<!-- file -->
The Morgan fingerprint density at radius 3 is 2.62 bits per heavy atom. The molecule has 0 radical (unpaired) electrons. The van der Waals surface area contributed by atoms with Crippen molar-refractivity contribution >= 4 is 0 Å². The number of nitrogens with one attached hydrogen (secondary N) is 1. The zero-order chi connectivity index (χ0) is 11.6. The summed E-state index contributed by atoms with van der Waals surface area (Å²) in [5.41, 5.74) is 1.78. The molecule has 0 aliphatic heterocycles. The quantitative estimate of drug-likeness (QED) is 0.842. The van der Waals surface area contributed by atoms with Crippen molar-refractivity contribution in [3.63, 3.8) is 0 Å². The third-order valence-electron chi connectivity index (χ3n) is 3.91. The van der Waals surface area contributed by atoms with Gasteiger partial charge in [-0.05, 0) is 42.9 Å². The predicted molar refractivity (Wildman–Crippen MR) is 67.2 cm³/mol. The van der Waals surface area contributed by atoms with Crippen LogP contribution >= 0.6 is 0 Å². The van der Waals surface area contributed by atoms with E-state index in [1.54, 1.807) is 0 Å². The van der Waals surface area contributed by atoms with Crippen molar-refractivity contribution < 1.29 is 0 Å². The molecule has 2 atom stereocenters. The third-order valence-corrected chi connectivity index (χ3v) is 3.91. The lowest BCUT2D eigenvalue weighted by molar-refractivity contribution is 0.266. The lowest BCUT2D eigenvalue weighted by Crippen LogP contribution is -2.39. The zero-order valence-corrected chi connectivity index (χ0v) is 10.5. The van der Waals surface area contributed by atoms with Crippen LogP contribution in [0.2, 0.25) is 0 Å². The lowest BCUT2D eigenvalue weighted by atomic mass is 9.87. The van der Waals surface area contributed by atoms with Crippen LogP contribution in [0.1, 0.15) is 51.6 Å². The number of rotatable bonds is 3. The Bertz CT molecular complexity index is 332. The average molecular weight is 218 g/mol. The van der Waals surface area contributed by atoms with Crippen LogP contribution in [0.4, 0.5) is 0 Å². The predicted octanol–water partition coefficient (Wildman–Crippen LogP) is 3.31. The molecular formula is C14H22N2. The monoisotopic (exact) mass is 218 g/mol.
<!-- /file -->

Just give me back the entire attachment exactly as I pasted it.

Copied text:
The Morgan fingerprint density at radius 3 is 2.62 bits per heavy atom. The molecule has 0 radical (unpaired) electrons. The van der Waals surface area contributed by atoms with Crippen molar-refractivity contribution >= 4 is 0 Å². The number of nitrogens with one attached hydrogen (secondary N) is 1. The zero-order chi connectivity index (χ0) is 11.6. The summed E-state index contributed by atoms with van der Waals surface area (Å²) in [5.41, 5.74) is 1.78. The molecule has 0 aliphatic heterocycles. The quantitative estimate of drug-likeness (QED) is 0.842. The van der Waals surface area contributed by atoms with Crippen molar-refractivity contribution in [3.63, 3.8) is 0 Å². The third-order valence-electron chi connectivity index (χ3n) is 3.91. The van der Waals surface area contributed by atoms with Gasteiger partial charge in [-0.05, 0) is 42.9 Å². The predicted molar refractivity (Wildman–Crippen MR) is 67.2 cm³/mol. The van der Waals surface area contributed by atoms with Crippen LogP contribution >= 0.6 is 0 Å². The van der Waals surface area contributed by atoms with E-state index in [1.54, 1.807) is 0 Å². The van der Waals surface area contributed by atoms with Crippen molar-refractivity contribution < 1.29 is 0 Å². The molecule has 2 atom stereocenters. The third-order valence-corrected chi connectivity index (χ3v) is 3.91. The lowest BCUT2D eigenvalue weighted by molar-refractivity contribution is 0.266. The lowest BCUT2D eigenvalue weighted by Crippen LogP contribution is -2.39. The zero-order valence-corrected chi connectivity index (χ0v) is 10.5. The van der Waals surface area contributed by atoms with Crippen LogP contribution in [0.2, 0.25) is 0 Å². The lowest BCUT2D eigenvalue weighted by atomic mass is 9.87. The van der Waals surface area contributed by atoms with Crippen LogP contribution in [0.1, 0.15) is 51.6 Å². The number of rotatable bonds is 3. The Bertz CT molecular complexity index is 332. The average molecular weight is 218 g/mol. The van der Waals surface area contributed by atoms with Crippen LogP contribution in [0.4, 0.5) is 0 Å². The predicted octanol–water partition coefficient (Wildman–Crippen LogP) is 3.31. The molecular formula is C14H22N2. The monoisotopic (exact) mass is 218 g/mol.